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drunkenviking t1_ize5hzw wrote

Reply to comment by usmcplz in [OC] Largest IPOs in history by giteam

They almost went under, were bought by the US government in the recession, the government sorted out their finances, then went public again.


seakingsoyuz t1_izexa4i wrote

FYI the US government only bought 61% of the company; the rest was held by the governments of Canada and Ontario, the unions (UAW and CAW), and GM’s former bondholders.


lawschoolquestion34 t1_izeze38 wrote

Typically anything over 50% is considered “ownership” given the control that often comes with such a big chunk of a company.


finite2 t1_izfl54r wrote

That's not really true anymore in corporate America though is it? Shares with 10x voting rights, share with no voting rights etc...


lawschoolquestion34 t1_izfqmjc wrote

Those rights aren’t typical for the Fortune 500. Usually found in public former startups like Facebook with powerful founders or investors-turned-owners. Certain rights associated with preferred stock etc. certainly exists but what you’ll see with voting power at Facebook is far and away the exception to the rule.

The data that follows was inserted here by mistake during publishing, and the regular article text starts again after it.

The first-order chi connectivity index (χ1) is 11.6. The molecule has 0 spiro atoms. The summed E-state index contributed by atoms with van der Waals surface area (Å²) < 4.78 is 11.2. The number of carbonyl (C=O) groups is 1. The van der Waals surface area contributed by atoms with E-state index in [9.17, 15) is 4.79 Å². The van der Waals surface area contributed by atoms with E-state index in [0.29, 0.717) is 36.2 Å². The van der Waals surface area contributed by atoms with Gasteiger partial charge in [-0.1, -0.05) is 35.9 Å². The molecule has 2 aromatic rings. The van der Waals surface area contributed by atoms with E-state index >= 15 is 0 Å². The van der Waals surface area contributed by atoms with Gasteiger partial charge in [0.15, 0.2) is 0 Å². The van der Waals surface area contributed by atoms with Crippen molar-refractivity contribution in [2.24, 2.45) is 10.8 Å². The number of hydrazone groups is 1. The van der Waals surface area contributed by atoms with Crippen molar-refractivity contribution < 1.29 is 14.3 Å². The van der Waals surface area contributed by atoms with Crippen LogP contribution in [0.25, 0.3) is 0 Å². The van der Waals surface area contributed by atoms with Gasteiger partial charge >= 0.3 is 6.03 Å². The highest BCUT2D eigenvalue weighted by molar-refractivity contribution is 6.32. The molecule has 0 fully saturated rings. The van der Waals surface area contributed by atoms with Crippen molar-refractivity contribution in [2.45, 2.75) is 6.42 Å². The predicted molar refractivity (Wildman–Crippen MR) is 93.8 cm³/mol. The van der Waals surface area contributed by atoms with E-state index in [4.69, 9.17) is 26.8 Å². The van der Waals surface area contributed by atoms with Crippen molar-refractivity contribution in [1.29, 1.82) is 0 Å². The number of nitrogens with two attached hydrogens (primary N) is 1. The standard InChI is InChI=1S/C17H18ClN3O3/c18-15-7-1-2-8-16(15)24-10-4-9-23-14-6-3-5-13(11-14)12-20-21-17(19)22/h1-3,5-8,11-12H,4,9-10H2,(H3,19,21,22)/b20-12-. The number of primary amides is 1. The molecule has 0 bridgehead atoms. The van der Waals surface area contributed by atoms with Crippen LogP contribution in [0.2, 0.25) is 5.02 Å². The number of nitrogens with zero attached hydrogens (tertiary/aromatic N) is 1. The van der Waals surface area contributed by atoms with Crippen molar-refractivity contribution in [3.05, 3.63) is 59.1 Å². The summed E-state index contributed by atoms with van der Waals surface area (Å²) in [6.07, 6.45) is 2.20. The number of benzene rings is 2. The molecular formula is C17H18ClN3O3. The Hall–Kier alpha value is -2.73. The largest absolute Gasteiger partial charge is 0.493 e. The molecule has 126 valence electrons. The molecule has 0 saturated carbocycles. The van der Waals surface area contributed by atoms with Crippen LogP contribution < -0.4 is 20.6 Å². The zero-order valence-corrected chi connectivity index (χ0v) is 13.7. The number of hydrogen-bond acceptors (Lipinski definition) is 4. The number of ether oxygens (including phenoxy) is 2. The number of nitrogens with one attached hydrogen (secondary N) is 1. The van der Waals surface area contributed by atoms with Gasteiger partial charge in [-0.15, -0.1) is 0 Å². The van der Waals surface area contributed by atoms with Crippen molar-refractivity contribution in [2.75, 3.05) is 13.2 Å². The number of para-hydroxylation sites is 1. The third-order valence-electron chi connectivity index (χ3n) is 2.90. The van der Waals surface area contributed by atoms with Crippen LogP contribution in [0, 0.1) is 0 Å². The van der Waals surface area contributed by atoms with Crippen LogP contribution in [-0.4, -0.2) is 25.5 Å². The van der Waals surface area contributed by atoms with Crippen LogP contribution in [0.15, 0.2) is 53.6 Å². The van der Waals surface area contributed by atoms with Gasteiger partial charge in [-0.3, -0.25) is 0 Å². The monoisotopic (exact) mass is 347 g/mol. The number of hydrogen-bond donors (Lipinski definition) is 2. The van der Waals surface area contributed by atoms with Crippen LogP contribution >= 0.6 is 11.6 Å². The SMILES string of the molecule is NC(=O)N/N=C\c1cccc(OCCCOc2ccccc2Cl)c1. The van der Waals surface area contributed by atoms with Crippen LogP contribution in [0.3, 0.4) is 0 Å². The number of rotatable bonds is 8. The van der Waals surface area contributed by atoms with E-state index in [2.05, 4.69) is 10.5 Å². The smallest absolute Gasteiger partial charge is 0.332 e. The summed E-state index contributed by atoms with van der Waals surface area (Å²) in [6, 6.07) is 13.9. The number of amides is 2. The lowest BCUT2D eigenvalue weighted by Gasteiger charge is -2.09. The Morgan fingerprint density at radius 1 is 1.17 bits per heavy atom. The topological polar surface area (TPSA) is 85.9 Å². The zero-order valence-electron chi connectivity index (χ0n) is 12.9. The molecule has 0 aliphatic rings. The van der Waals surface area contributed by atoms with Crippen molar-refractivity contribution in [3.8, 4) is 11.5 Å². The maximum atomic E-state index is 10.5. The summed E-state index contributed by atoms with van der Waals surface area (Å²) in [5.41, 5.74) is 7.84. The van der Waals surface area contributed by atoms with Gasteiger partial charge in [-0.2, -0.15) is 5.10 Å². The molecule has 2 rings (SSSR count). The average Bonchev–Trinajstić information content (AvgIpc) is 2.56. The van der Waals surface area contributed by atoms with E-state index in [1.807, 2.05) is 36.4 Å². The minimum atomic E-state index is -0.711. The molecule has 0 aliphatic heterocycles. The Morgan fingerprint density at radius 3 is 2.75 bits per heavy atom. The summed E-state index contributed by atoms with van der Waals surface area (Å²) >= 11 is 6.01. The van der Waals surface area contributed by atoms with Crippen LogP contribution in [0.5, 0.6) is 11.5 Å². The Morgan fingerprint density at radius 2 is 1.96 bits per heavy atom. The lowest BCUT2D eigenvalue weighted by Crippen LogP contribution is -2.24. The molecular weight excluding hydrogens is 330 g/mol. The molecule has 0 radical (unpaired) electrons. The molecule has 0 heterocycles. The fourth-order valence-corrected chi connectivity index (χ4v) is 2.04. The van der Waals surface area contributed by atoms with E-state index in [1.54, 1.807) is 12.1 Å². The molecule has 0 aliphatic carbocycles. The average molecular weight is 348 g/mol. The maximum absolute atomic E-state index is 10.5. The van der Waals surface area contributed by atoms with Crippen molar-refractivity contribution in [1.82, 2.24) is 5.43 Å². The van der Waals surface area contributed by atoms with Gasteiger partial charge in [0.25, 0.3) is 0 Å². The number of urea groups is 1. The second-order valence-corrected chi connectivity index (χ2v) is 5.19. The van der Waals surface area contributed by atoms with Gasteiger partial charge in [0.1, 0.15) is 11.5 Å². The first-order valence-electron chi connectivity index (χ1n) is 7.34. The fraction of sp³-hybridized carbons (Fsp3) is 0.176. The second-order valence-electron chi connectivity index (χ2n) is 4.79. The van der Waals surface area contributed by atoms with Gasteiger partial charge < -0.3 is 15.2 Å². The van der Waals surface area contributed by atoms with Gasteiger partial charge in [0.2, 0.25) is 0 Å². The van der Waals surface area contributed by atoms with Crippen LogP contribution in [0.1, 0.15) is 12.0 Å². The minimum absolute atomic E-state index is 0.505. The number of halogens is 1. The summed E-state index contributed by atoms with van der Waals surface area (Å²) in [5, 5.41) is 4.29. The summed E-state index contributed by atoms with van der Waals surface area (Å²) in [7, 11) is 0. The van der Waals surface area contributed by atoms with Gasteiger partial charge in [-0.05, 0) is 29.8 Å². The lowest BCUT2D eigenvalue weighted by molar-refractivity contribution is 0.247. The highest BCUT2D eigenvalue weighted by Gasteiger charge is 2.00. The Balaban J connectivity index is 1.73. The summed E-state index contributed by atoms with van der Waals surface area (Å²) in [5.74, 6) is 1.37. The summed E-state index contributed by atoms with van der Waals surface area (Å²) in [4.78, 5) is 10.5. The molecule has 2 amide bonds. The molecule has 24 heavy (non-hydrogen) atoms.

drunkenviking t1_izf1bkz wrote

Sure, but the US government had enough ownership power to make any decisions unilaterally. The other players owned a chunk but were essentially toothless.


spongesking t1_izg7mmp wrote

Not true. Stocks are divided into preferred and common stocks. The difference is that preferred stocks don't have voting rights; common stocks do.

I know the US government bought preferred stocks, but don't know how much. So, this could imply the US government wasn't the "true main shareholders".


drunkenviking t1_izgs0fu wrote

I assumed that the other person knew more than I did, hence the response I gave. (Which was probably dumb of me!)


spongesking t1_izh2i3b wrote

No problem, just clarifying, because usually reality is more complex.